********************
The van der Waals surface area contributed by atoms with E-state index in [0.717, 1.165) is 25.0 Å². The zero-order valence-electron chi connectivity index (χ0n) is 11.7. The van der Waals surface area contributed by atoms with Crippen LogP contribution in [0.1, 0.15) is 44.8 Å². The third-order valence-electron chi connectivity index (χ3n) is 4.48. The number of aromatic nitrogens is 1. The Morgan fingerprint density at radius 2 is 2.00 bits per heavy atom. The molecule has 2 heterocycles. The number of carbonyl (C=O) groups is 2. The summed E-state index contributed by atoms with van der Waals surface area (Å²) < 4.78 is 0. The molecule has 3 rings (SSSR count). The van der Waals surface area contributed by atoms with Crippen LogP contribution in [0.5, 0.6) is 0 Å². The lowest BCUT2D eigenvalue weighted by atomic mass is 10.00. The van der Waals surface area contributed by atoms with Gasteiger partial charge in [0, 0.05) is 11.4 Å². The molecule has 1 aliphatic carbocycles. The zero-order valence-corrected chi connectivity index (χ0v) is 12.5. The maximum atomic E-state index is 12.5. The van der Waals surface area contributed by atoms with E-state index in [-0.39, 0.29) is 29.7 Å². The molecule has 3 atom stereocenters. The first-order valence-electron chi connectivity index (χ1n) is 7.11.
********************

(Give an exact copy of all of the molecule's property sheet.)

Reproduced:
The van der Waals surface area contributed by atoms with E-state index in [0.717, 1.165) is 25.0 Å². The zero-order valence-electron chi connectivity index (χ0n) is 11.7. The van der Waals surface area contributed by atoms with Crippen LogP contribution in [0.1, 0.15) is 44.8 Å². The third-order valence-electron chi connectivity index (χ3n) is 4.48. The number of aromatic nitrogens is 1. The Morgan fingerprint density at radius 2 is 2.00 bits per heavy atom. The molecule has 2 heterocycles. The number of carbonyl (C=O) groups is 2. The summed E-state index contributed by atoms with van der Waals surface area (Å²) < 4.78 is 0. The molecule has 3 rings (SSSR count). The van der Waals surface area contributed by atoms with Crippen LogP contribution in [0.5, 0.6) is 0 Å². The lowest BCUT2D eigenvalue weighted by atomic mass is 10.00. The van der Waals surface area contributed by atoms with Gasteiger partial charge in [0, 0.05) is 11.4 Å². The molecule has 1 aliphatic carbocycles. The zero-order valence-corrected chi connectivity index (χ0v) is 12.5. The maximum atomic E-state index is 12.5. The van der Waals surface area contributed by atoms with E-state index in [-0.39, 0.29) is 29.7 Å². The molecule has 3 atom stereocenters. The first-order valence-electron chi connectivity index (χ1n) is 7.11.